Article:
- Euro strengthens as USD weakens
- Federal Reserve minutes offer no new news
- Sterling in tight range as positive data assessed
Whilst the UK press was fixated on the departure of one Knight and the arrival of another in the EU consulate, the markets were more interested in the fact that the weaker Pound boosted the FTSE 100 to its highest ever level and the US central bank was releasing meeting minutes.
The US Federal Reserve published the minutes from their last meeting yesterday evening. There were no unexpected surprises or nuggets of insight and the markets appear to have taken that as a negative. I say that because the US Dollar weakened immediately and that has strengthened the likes of the Australasian Dollars and the Euro. Sterling has slipped to below €1.17 and has lost ground against all but the USD. Today’s service sector Purchasing Managers’ Index (PMI) is forecast to be a tad down on the previous results, so Sterling has scope to strengthen again if the forecasters have got their calculators in a twist.
Of course, whatever the Fed says comes with a big heap of caveats related to what Donald Trump might do when he is sworn in on 20th January. Let’s hope he can get a few people to perform at the inauguration. Rebecca Ferguson said she would take part if she could sing the anti-racist song, ‘Strange Fruit’. We do not yet know if that will be allowed. Whilst it would be good to see that as a spectacle, I don’t think anyone can sing it as well as Diana Ross did when she played Billie Holiday in ‘Lady Sings the Blues’.
But I digress. The Euro also gained strength yesterday from a rise in consumer inflation to 1.1% on the year; up from 0.6% previously. We also heard that Eurozone Purchasing Managers are increasingly confident about the future. That bundled the Euro along as well and prompted German economists to call for interest rate hikes from the European Central Bank (ECB) to counter these inflationary factors.
This afternoon brings us Canadian industrial production data. Forecasts are mixed, but the Canadian Dollar is more heavily influenced by the US Dollar and the value of rising commodity prices, which generally benefit Canadian exporters. We will get the Canadian international trade data tomorrow to assess the impact of those things.
Other than these factors, it is a pretty quiet day for data ahead of tomorrow’s US employment report.
Have a spiffing Thursday.
Having only been the new Ambassador to America for two weeks, Sir Miles is surprised when his mobile phone rings. He didn’t think anyone had his number yet.
“Good morning Mr Ambassador. This is Mike James from the New York Times. I'd like to know what you want for Christmas.”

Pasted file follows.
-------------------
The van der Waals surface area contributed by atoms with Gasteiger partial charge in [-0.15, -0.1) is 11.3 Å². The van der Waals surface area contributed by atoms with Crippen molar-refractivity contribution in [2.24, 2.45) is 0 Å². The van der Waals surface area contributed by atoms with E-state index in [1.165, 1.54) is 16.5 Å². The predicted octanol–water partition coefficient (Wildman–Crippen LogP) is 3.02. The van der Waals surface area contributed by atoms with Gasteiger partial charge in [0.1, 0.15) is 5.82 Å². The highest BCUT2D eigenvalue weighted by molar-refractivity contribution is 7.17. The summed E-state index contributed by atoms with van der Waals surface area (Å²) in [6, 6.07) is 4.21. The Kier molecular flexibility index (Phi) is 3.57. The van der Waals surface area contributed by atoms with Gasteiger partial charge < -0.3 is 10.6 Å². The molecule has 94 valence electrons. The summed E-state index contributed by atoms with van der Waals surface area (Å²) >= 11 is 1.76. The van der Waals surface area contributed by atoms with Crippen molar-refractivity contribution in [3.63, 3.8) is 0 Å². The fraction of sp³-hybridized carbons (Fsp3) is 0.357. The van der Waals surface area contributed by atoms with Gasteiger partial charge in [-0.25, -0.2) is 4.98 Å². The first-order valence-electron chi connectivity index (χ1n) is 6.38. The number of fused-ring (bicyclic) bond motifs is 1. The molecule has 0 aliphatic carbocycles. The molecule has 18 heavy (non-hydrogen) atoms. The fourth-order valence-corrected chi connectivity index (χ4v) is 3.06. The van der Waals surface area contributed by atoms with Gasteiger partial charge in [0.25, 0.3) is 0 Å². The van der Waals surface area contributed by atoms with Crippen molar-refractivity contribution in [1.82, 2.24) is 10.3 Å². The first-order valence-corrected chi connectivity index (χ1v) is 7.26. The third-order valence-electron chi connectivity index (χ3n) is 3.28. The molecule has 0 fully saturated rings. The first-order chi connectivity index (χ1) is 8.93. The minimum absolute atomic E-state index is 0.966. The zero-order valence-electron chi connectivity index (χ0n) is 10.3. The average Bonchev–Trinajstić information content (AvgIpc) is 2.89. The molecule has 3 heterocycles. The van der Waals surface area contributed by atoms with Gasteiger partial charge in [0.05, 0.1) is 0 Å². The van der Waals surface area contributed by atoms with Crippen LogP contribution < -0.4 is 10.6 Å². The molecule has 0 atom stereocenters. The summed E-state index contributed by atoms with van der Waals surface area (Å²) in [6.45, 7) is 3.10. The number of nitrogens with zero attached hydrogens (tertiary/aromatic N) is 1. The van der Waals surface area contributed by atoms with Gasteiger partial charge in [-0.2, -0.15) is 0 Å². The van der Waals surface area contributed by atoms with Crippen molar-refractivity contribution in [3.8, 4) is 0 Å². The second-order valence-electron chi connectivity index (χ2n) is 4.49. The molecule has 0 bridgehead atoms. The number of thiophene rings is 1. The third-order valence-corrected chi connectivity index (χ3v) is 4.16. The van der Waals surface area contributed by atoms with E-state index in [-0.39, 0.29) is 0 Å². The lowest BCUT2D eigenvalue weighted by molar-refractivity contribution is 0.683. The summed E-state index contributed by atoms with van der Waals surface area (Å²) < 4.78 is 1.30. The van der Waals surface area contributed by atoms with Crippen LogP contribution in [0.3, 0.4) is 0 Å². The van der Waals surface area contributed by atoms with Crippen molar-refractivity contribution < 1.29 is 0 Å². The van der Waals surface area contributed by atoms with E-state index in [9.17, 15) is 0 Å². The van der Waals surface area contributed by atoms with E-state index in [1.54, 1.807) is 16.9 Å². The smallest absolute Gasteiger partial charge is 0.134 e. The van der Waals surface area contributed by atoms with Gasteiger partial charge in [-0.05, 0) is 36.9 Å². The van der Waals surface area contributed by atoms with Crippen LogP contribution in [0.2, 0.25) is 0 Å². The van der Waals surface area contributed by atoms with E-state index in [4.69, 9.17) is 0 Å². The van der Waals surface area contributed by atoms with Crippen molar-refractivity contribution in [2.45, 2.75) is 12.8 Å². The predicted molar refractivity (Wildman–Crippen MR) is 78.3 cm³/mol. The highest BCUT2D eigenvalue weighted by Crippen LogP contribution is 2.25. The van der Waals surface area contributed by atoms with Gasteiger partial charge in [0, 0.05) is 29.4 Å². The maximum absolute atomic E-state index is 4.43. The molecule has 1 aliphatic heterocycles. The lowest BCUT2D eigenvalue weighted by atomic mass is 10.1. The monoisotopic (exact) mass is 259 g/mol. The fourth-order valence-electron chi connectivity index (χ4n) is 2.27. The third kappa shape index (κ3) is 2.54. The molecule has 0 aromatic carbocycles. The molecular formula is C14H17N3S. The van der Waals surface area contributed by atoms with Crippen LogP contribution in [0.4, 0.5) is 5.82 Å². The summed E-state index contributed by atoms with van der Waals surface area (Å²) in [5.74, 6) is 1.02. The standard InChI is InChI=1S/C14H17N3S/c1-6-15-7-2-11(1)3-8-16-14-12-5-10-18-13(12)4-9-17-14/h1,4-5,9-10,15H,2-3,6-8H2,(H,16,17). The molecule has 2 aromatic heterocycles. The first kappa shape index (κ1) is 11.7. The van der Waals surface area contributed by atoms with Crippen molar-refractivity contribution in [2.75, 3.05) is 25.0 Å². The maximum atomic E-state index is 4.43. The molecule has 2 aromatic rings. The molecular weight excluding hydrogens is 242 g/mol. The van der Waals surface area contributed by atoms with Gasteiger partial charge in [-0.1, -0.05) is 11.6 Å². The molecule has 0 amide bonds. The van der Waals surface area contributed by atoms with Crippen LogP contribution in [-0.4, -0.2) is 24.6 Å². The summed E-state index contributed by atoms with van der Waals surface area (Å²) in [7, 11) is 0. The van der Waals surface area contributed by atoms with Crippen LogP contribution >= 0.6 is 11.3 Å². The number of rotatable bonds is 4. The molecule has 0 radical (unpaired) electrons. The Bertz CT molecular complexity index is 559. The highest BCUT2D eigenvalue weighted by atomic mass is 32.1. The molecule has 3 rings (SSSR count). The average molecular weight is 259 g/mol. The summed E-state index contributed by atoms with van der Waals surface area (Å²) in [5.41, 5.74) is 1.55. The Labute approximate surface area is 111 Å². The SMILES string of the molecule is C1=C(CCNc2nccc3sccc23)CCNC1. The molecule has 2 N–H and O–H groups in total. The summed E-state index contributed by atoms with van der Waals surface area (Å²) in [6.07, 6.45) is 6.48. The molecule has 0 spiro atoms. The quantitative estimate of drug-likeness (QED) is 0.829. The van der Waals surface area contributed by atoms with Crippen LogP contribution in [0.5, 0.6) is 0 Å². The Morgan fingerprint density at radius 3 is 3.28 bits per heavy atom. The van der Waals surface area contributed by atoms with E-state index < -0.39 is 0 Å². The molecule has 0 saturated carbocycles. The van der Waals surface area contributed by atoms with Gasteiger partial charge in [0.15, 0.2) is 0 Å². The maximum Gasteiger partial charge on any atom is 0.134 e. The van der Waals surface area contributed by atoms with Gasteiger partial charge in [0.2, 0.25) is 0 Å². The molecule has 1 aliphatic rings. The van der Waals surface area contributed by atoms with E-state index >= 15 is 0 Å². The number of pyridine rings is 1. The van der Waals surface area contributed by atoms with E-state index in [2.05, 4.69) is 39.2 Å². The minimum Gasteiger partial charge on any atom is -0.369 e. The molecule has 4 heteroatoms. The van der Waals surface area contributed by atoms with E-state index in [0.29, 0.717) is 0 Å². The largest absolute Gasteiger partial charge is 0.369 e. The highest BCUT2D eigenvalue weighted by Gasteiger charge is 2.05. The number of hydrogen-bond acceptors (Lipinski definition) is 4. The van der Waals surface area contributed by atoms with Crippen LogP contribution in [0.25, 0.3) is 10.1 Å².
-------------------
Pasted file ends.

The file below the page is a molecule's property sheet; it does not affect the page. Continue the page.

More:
“It’s kind of you to think of me Mike, but I must say we cannot accept any gifts, I am sorry to say. Thank you for your call, though.”
“I understand,” said Mike, “but that’s not wha…”
Sir Miles cut him off with a curt “Goodbye Mike.”
The next morning Mike is on the phone again. “Hello Mr Ambassador. This is Mike from the New York Times again. I'm wondering if you're really serious about what you said yesterday?”
“Hello again Mike... Er, yes, unfortunately I meant it. You see, we’re not allowed to accept personal gifts. They could be seen as bribes, and I don't want to cause any scandal. I'm very sorry, but I hope you understand. Bye.”
The next morning Mike is back on the phone. “Hello Sir Miles. This is Mike again. Can I just explain my question. What I wanted….”
“Mike this is becoming a bit tiresome,'” said Sir Miles. “I am not sure what you are trying to achieve here but I do not want anything for Christmas.”
“But,” started Mike.
“But nothing, “ said Sir Miles. "If you have to get me something, I’ll have a banana. OKAY. Now let that be an end of it. Goodbye!”
“A banana? Is that really your answer?, said Mike, as Sir Miles hangs up.
Sir Miles is greeted the next morning by his personal secretary with a copy of the New York Times. It is open on page four. The headline reads,
‘What the foreign ambassadors in Washington want for Christmas’
Canada. Improved economic welfare.
Germany. Improved relations between Europe and the US.
France. Free trade between Europe and the USA.
Switzerland. Better European cooperation, and better US relations, plus peace in the Middle East.
Israel. An end to Palestinian attacks.
Sweden. End the starvation in the third world.
South Africa. Better environmental care.
Great Britain. A banana.
Daily Currency Insight by David Johnson
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